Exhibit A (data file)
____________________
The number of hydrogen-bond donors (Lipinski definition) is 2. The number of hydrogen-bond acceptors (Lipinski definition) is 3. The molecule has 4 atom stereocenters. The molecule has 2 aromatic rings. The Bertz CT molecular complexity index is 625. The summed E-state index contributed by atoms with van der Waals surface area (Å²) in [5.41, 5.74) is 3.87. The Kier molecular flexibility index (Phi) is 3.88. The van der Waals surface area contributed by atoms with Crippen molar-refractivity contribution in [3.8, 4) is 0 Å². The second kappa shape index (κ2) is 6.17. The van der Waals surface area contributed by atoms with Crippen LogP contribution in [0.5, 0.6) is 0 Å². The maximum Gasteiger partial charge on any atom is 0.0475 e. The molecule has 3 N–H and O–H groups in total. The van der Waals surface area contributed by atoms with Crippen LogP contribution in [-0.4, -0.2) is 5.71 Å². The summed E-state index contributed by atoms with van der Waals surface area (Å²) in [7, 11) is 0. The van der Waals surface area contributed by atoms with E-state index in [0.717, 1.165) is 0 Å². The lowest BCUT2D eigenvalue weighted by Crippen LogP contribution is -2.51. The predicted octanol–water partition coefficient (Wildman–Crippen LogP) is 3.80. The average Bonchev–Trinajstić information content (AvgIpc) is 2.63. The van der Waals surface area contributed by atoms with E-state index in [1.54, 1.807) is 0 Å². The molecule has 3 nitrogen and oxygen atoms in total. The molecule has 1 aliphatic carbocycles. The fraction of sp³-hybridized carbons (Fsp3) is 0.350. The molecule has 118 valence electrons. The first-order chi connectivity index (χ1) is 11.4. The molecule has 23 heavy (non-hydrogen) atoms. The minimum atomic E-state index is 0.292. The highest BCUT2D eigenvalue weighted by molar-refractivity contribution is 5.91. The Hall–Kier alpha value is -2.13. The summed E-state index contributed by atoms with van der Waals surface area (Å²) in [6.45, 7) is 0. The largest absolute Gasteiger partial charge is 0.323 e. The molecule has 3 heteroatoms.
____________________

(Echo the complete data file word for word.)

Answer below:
The number of hydrogen-bond donors (Lipinski definition) is 2. The number of hydrogen-bond acceptors (Lipinski definition) is 3. The molecule has 4 atom stereocenters. The molecule has 2 aromatic rings. The Bertz CT molecular complexity index is 625. The summed E-state index contributed by atoms with van der Waals surface area (Å²) in [5.41, 5.74) is 3.87. The Kier molecular flexibility index (Phi) is 3.88. The van der Waals surface area contributed by atoms with Crippen molar-refractivity contribution in [3.8, 4) is 0 Å². The second kappa shape index (κ2) is 6.17. The van der Waals surface area contributed by atoms with Crippen LogP contribution in [0.5, 0.6) is 0 Å². The maximum Gasteiger partial charge on any atom is 0.0475 e. The molecule has 3 N–H and O–H groups in total. The van der Waals surface area contributed by atoms with Crippen LogP contribution in [-0.4, -0.2) is 5.71 Å². The summed E-state index contributed by atoms with van der Waals surface area (Å²) in [7, 11) is 0. The van der Waals surface area contributed by atoms with E-state index in [0.717, 1.165) is 0 Å². The lowest BCUT2D eigenvalue weighted by Crippen LogP contribution is -2.51. The predicted octanol–water partition coefficient (Wildman–Crippen LogP) is 3.80. The average Bonchev–Trinajstić information content (AvgIpc) is 2.63. The van der Waals surface area contributed by atoms with E-state index in [1.54, 1.807) is 0 Å². The molecule has 3 nitrogen and oxygen atoms in total. The molecule has 1 aliphatic carbocycles. The fraction of sp³-hybridized carbons (Fsp3) is 0.350. The molecule has 118 valence electrons. The first-order chi connectivity index (χ1) is 11.4. The molecule has 23 heavy (non-hydrogen) atoms. The minimum atomic E-state index is 0.292. The highest BCUT2D eigenvalue weighted by molar-refractivity contribution is 5.91. The Hall–Kier alpha value is -2.13. The summed E-state index contributed by atoms with van der Waals surface area (Å²) in [6.45, 7) is 0. The largest absolute Gasteiger partial charge is 0.323 e. The molecule has 3 heteroatoms.